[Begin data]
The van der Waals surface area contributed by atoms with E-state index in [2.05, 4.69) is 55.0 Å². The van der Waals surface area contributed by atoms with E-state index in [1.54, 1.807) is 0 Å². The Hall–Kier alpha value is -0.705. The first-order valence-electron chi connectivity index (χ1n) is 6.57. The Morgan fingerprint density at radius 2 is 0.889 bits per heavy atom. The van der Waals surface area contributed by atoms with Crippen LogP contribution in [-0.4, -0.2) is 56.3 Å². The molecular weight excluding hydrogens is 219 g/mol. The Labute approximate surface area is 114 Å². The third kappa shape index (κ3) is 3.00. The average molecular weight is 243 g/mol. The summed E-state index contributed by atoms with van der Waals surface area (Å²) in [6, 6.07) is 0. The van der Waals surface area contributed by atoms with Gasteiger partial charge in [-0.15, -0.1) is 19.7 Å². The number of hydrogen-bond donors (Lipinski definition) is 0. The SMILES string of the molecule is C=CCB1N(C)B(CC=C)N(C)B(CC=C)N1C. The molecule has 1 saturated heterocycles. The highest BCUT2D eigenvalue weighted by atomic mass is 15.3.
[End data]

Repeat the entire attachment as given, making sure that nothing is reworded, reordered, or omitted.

The van der Waals surface area contributed by atoms with E-state index in [2.05, 4.69) is 55.0 Å². The van der Waals surface area contributed by atoms with E-state index in [1.54, 1.807) is 0 Å². The Hall–Kier alpha value is -0.705. The first-order valence-electron chi connectivity index (χ1n) is 6.57. The Morgan fingerprint density at radius 2 is 0.889 bits per heavy atom. The van der Waals surface area contributed by atoms with Crippen LogP contribution in [-0.4, -0.2) is 56.3 Å². The molecular weight excluding hydrogens is 219 g/mol. The Labute approximate surface area is 114 Å². The third kappa shape index (κ3) is 3.00. The average molecular weight is 243 g/mol. The summed E-state index contributed by atoms with van der Waals surface area (Å²) in [6, 6.07) is 0. The van der Waals surface area contributed by atoms with Gasteiger partial charge in [-0.15, -0.1) is 19.7 Å². The number of hydrogen-bond donors (Lipinski definition) is 0. The SMILES string of the molecule is C=CCB1N(C)B(CC=C)N(C)B(CC=C)N1C. The molecule has 1 saturated heterocycles. The highest BCUT2D eigenvalue weighted by atomic mass is 15.3.